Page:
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Amazon is fighting to enforce its own political advertising rules

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Jeff Bezos, founder and CEO of Amazon, pictured on October 2, 2019.

Elif Öztürk | Anadolu Agency | Getty Images

As big tech companies grapple with how to deal with political advertising on their platforms, Amazon is part of the club. The company’s policies on how to deal with sponsored advertisements or advertisements promoting product or branding listings are still unclear as to their interpretation and enforcement.

On the one hand, Amazon says it bans ads for products related to campaigns or to promote politicians. However, the website still has many examples of sponsored products promoting the 2020 candidates’ campaigns or political parties.

There is also at least one example of an advertiser whose sponsored ad was removed by Amazon for containing a reference to a political figure, which Amazon believes was a mistake.

Amazon’s current Sponsored Product Policy states that “content related to campaigns, elections, or political issues of public debate, advocating for or against a politician or political party, or personally attacking a political figure” is prohibited.

But after a little bit of research, CNBC found dozens of examples of sponsored products that appeared to violate these rules, including a Michael Bloomberg 2020 President Supporter T-shirt, a Talk Bernie to Me Sanders 2020 T-shirt, and a t-shirt that reads “Trump 2020 The Sequel Makes Liberals Cry Again.”

“We require that all advertisers adhere to the Amazon advertising guidelines,” an Amazon spokesman told CNBC in a statement sent by email. “We monitor ads for compliance using automated tools and review teams, and take action if those guidelines are not followed.”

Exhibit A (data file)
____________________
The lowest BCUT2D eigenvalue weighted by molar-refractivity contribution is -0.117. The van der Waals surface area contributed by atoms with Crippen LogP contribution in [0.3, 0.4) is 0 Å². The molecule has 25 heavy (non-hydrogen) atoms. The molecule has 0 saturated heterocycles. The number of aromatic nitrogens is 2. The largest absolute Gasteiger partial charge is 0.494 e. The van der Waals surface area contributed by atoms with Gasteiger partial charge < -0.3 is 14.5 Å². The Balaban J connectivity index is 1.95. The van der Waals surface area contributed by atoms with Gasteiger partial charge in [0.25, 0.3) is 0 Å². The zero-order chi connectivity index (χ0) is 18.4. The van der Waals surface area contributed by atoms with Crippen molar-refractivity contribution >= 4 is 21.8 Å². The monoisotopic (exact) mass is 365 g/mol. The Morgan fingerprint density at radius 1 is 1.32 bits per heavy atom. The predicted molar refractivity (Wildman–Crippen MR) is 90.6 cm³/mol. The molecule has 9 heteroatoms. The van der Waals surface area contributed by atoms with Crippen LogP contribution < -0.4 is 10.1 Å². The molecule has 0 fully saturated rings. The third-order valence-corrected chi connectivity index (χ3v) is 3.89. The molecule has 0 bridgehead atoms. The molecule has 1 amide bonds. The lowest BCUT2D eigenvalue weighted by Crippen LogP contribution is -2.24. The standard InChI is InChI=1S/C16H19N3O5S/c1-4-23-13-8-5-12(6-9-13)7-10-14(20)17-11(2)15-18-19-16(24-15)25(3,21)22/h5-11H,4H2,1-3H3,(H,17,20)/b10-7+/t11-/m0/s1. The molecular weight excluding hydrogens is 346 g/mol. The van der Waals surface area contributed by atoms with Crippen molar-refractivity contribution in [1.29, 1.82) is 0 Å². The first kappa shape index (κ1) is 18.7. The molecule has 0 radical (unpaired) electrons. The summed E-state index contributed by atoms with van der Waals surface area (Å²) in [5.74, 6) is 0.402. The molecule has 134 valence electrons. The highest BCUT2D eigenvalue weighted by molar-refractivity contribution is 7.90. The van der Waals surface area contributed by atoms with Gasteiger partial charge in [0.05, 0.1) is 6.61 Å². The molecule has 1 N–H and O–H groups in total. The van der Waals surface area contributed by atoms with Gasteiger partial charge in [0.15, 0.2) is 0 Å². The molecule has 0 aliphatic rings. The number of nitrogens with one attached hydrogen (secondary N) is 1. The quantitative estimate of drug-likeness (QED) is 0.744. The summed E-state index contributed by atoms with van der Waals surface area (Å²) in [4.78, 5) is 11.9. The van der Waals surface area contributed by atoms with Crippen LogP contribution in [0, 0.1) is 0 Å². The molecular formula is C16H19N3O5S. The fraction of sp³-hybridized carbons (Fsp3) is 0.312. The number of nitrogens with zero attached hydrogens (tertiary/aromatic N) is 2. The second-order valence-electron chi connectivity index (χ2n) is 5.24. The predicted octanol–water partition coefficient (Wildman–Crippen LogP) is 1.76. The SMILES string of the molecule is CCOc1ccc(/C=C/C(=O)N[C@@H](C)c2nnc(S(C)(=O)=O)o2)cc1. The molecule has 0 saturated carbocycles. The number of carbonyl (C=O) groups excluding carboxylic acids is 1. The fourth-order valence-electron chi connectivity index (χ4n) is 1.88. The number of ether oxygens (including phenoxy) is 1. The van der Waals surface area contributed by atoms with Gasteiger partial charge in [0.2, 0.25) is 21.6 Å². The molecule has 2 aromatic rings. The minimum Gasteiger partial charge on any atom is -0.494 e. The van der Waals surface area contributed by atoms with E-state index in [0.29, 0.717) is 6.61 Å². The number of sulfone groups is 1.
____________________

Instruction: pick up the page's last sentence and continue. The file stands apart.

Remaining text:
The handling of political advertising by large technology companies has been put to the test in recent months. Spotify recently announced it was suspending political ads for 2020, citing inadequate tools to review the ads. Twitter announced in October that it would completely ban political advertising. Facebook takes the opposite approach and refuses to remove or review candidates’ ads even if they contain incorrect information. Meanwhile, Snap has said it is fact-checking political ads that appear on Snapchat.

A sponsored offer for a “Liberals Suck” t-shirt on Amazon.

Megan Graham

Steve Yates, CEO of Prime Guidance, consults some third party sellers who sell political goods on Amazon. He said he continues to see “hundreds” of ads for political goods on the platform, which are often the top hits on searches. Sponsored items he’s seen include Donald Trump and Joe Biden clothing, he said.

It shows that Amazon does not prevent sellers from using political figures or names “as keywords for bidding,” added Yates.

“They do, however, expect sellers to monitor themselves by not showing ads on the website that target those keywords,” Yates said.

Yates said he advises all sellers he works with to follow Amazon’s guidelines, although it’s obvious other sellers don’t.

When consumers search for a product on Amazon, they are likely to notice products with a “sponsored” label. These are “sponsored products” or keyword-targeted ads that advertisers can use to promote specific products. It can be difficult for the untrained eye to even tell that these are advertisements.